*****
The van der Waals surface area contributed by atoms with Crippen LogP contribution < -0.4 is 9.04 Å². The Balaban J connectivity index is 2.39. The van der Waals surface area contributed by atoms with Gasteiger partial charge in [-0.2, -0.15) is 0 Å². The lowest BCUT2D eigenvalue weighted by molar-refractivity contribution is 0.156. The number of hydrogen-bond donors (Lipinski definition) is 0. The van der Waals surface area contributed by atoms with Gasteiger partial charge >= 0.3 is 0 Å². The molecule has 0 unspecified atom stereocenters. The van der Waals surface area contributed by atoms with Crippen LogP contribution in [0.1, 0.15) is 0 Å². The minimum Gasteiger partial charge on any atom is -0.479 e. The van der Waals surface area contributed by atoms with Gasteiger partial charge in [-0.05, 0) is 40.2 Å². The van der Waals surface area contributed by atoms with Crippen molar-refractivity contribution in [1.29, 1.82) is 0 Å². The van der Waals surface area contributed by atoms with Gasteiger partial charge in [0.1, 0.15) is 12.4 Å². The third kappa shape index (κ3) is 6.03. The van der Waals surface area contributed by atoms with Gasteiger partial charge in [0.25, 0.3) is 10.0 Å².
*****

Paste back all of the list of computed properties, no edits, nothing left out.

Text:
The van der Waals surface area contributed by atoms with Crippen LogP contribution < -0.4 is 9.04 Å². The Balaban J connectivity index is 2.39. The van der Waals surface area contributed by atoms with Gasteiger partial charge in [-0.2, -0.15) is 0 Å². The lowest BCUT2D eigenvalue weighted by molar-refractivity contribution is 0.156. The number of hydrogen-bond donors (Lipinski definition) is 0. The van der Waals surface area contributed by atoms with Gasteiger partial charge >= 0.3 is 0 Å². The molecule has 0 unspecified atom stereocenters. The van der Waals surface area contributed by atoms with Crippen LogP contribution in [0.1, 0.15) is 0 Å². The minimum Gasteiger partial charge on any atom is -0.479 e. The van der Waals surface area contributed by atoms with Gasteiger partial charge in [-0.05, 0) is 40.2 Å². The van der Waals surface area contributed by atoms with Crippen molar-refractivity contribution in [1.29, 1.82) is 0 Å². The van der Waals surface area contributed by atoms with Gasteiger partial charge in [0.1, 0.15) is 12.4 Å². The third kappa shape index (κ3) is 6.03. The van der Waals surface area contributed by atoms with Gasteiger partial charge in [0.25, 0.3) is 10.0 Å².